Carole King-Tapestry (2008 2CD Legacy Edition)
3 Na Massa (self titled debut)
Various Artists-Gold: New Jack Swing
Along with Okayplayer, I'm a contributing writer at FudgeFM and I will be doing reviews for them very soon. You can read some of my recent blog entries there.
Marco Benevento is a pianist/keyboardist who looks not only to jazz, but music in itself as a place of exploration, even if it takes him to the extreme. It's not free jazz, but Invislble Baby (Hyena) is an album that takes advantage of the freedoms with jazz and music and travels to some unique and occasionally strange places.
The album features Benevento playing not only the piano and Mellotron but also getting into circuit bending toys. For those who don't know what this is, circuit bending is the process of taking old toys and electronics, opening them up, and fooling around with the circuitry so that they will create sounds and melodies, far from their original intention. There is even an annual festival dedicated to nothing but the Bent way of life, with workshops and performances from those who make this not only a hobby but a way of life, to recycle the old in order to create brand new sounds. Benevento takes the art of improvisation and audio manipulation and incorporates this into his music, whether it's to accent the songs (as he does in the appropriately titled "Atari", which begins with the sounds from actual video games, leading into him playing video game music on the piano as 8k sounds dance around him). Or with "The Real Morning Party" it sounds like his alarm clock is singing to him instead of sounding like an annoyance, and the groove the trio (Benevento, drummer Matt Chamberlain and bassist Reed Mathis) create is uplifting and encouraging. Do I also hear an Omnichord? The way the album moves along from being in the jazz tradition to creating futuristic pop tunes is nice, and the unpredictability of things upon first listen will only make listeners want to hear it as a whole again.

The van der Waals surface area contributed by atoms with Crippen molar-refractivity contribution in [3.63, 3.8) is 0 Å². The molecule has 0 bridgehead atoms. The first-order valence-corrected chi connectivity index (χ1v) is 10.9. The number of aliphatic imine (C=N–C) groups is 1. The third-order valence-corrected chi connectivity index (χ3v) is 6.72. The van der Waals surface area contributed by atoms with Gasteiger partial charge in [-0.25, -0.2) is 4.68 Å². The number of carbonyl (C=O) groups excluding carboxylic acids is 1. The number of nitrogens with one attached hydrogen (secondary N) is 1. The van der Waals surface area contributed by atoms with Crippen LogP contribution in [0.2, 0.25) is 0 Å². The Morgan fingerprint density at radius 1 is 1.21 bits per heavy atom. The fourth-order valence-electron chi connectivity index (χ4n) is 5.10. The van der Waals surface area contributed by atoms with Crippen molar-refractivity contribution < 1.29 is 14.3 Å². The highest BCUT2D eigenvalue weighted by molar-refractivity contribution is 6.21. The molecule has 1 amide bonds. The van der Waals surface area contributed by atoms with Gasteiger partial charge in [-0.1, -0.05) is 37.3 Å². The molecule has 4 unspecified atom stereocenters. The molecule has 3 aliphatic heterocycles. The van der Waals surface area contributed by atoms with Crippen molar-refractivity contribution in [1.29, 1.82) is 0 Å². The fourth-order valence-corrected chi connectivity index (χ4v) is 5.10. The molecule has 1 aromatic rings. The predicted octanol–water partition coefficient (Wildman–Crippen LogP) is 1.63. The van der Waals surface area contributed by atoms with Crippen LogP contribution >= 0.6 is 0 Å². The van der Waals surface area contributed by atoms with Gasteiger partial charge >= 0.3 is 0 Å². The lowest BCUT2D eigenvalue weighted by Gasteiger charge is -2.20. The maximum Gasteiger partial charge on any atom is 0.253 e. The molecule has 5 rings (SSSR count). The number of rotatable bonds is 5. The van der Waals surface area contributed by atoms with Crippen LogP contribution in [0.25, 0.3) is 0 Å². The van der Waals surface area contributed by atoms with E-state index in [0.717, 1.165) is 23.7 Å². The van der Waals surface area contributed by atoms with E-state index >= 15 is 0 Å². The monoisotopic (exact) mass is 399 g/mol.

Invisible Baby was said to be inspired by a dream Benevento had about a baby girl that would become a part of his life, so perhaps some of the music can be considered exploration of the inner child that will pass its experiences on to his daughter, only to pave the way for the big world that is out there. It could be said that the album moves back and forth from the concert hall to the bedroom, as the songs leaning towards jazz are big and bold, while the bedroom music comes from fooling around with sounds in your immediate environment to see what happens. The combination of the two is just as fun, and the intensity of Benevento's playing and arrangements comes through as his bandmates steer him and each other on to make something so moving and passionate. I dig it.
(The compact disc for Invisible Lady is available from CD Universe. MP3's are available from